Since the life insurance industry started underwriting cigarette use some 30 years ago, the focus has largely been directed at two primary considerations
o Do you currently smoke?
o If you quit, how long have you been cigarette-free?
The Problem is, by limiting the questioning in this manner, underwriters ignore two additional aspects of cigarette use that are far more relevant to insurability.
In a 2009 tele-underwriting survey involving over 100 North American insurers and managed by my firm, 92% of chief underwriter respondents agreed that they get more truthful information about smoking by using tele-interviews than they once did with traditional history-taking via non-medicals, paramedicals and physician exams.
Given this robust consensus on the credibility of tele-interviews, it is likely that life underwriters will get equally reliable responses by going further with the smoking questions to get at what matters most.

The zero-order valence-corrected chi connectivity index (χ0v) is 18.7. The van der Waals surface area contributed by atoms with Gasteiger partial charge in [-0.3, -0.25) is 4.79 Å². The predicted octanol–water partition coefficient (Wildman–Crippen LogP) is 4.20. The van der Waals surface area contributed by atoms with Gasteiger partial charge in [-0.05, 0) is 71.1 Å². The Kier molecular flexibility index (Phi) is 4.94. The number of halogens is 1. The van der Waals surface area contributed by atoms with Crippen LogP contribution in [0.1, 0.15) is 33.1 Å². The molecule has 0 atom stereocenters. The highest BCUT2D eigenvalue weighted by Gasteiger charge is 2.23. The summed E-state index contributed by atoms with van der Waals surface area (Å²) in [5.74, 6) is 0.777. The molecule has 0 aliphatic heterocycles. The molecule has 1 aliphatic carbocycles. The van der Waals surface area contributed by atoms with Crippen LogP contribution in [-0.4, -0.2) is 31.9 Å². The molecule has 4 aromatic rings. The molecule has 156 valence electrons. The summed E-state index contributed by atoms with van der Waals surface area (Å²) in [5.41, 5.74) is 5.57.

The driver of cigarette-induced health consequences is not current use in a vacuum. Rather, it is aggregate exposure over decades to the literal “stew” of toxins. Excess mortality associated with this pervasive habit is due to cumulative toxicity, not the direct consequences of current smoking.
Bottom line: Current use pales by comparison with lifetime exposure as the main criterion for measuring smoking-related risk.
Ex-smokers who have accumulated extensive pack-years continue to manifest significant excess mortality long after they quit. This exposes the flawed nature of forgiving prior heavy smoking once the applicant attests to a relatively short interval of ostensible abstinence and has “passed” one last cotinine test (this measures a substance that remains in body fluids after a person has used nicotine).
Lung carcinoma is the leading cause of cancer death and, as everyone knows, the vast majority of cases are attributable to cigarette use. It is also one of the most common causes of death seen in the first few years that life policies are in force. Therefore, underwriters need to appreciate that pack-years smoking, whether the person is an ex-user or continues to consume cigarettes, is the key determinant of excess lung cancer claims.